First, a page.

Your right it should be the one that makes the better choices, and so far besides rhetoric coming from Palin and a daft idea (lets get sanctions against Russia)....sure the one country that probably won't hesitate to start a war with the US and is an ally with China that with Japan have %47 percent of the US debt in their hands and could at a moments notice demand their money back and take it out of the US to completely bankrupt the US (ok Japan probably would not do this but China sure can screw the US) Yes you in the US vote for religious moron's that can't even get their kids some basic sex education (condoms and the pills people can keep pregnancies and STD's away), and not for the one that has shown better judgment than republicans have so far.

Hambydammit wrote:

I'm going to hold my answers for a while, since I have a tendency to borrow DG's bazooka from time to time.  I wanted to give some of you the chance to answer some questions for someone I know personally.  I'm sure I'll be chiming in later, but I kind of want others to be first in.

 

Go right ahead, your so much better at this.


darth_josh
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Lurker wrote:Aside from

Lurker wrote:
Aside from digging down to the cellular level to explain how it all works, how do you explain the 'spiritual' things that happen all the time? Those that I know first hand:  [One of my close relative's] hand being healed after a 'silent prayer' by [another family member].  The guy we watched go down for 5 years, almost to the end, with Parkinson's and totally healed when others were praying for him.

Would it satisfy you if 'digging down to a cellular level' were the answer or would you always need something to be 'spiritual'?

What if the physiological answers were the end of the proverbial rainbow?

 

Quote:
Evil:  not being a highly emotional person, I was totally overtaken (when I left a 'strained' conversation in the parking lot a year or so ago) by an 'overpowering' feeling of evil.  When I mentioned it to a co-worker who was in the same conversation, she said that, yes, she and one other co-worker had felt the same thing and already talked about that with each other.  The conversation was as I said 'strained' but with no rudeness or other conversation that would bring on the expectation of any feeling about the conversation, let alone of evil.

I'm sorry. This is too vague. Perhaps all that was needed was the sense of 'strained' conversation to elicit this response from the three of you. 

 

Quote:
I could give example after example.  On the other hand, questions abound; why aren't all prayers answered.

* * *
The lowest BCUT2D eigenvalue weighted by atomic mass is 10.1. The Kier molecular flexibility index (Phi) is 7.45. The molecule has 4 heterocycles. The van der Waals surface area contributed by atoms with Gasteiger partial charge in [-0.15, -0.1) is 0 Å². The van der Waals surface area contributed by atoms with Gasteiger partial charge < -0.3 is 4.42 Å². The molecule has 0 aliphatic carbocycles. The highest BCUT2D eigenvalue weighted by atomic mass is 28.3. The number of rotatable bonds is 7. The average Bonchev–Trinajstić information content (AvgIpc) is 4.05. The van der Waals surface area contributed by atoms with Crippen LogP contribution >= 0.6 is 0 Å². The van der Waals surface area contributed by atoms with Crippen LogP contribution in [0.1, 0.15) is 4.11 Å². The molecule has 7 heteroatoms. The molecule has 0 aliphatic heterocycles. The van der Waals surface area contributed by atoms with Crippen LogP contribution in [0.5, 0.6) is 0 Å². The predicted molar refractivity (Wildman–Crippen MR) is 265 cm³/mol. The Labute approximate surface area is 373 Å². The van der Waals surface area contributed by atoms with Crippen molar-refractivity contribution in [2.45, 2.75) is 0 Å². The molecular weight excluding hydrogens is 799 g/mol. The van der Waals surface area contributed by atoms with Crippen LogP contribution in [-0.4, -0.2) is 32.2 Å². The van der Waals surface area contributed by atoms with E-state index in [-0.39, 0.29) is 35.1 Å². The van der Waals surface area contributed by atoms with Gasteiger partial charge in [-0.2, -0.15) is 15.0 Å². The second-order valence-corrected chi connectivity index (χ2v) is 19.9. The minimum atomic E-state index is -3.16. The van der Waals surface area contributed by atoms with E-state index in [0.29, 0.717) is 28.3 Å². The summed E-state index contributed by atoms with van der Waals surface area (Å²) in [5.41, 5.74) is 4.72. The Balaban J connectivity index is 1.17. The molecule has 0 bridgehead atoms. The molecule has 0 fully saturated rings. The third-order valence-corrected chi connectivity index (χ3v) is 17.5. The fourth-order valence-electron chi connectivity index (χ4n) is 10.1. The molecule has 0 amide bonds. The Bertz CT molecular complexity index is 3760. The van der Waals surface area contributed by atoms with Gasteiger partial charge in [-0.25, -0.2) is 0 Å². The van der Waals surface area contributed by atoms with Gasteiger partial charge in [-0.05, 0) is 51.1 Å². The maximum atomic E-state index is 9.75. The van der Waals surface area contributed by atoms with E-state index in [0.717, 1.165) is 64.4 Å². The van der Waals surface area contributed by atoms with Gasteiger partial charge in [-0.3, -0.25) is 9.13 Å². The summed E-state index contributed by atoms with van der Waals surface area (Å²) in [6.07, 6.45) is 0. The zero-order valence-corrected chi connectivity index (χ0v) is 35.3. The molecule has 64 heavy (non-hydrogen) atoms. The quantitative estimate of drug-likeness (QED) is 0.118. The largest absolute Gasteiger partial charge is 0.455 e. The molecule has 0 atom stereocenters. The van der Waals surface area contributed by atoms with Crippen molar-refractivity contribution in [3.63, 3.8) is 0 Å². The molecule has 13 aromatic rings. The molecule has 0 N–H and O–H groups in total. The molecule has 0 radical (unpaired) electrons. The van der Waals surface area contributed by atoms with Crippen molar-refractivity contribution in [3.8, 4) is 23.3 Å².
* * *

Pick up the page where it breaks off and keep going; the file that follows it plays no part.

Probability, possibility, and coincidence should be considered shouldn't they?

For instance, if I were to pray that I die in my sleep because I couldn't bear watching anyone react to my death then I would have approximately a 33% of my prayer being answered because we sleep about a third of our lives.

Even in the instances of 'miraculous healings' there is always a possibility that someone will get better.

The converse is true as well. Easy, high probability things don't always happen the way it's expected. An easily treated urinary tract infection can cause unexpected kidney failure.

A saying that I have come to love is: "Hands that help are far better than lips that pray." If we simply pray for something to happen/not happen then we have a much higher probability of failure than we do if we actively affect that particular outcome. Would you concur that is true?

 

Quote:
Life is totally complex.  From the RRS site and others, there are as many opinions as there are people.  I guess sometimes people are listening, but often not, or working it into their own theories.

I'm sorry. I fail to understand the significance of this platitude.

If this is the argument from complexity then it fails upon examination of infinite regression. If complex things have complex creators then complex creators have complex creators etc.

For everyone to have different opinions, as they most certainly do, all that is needed is different experiences and circumstances, as they most certainly do.

 

Quote:
I have to agree about Palin being a 'nice' person but not having the credentials for the position.  If she were to rise to the top, she would be doing as per her advisors and who knows what group that would be.  Obama doesn't have a whole lot of experience either.  I guess the really qualified don't want the position or don't have the money or marketing to get there.

It honestly wouldn't matter who was running, we would find fault with them in some facet of their lives.

Often by the time we get the answers to all of the mundane nitpicking questions, the issues have been sidestepped or relegated to unimportance by the punditry.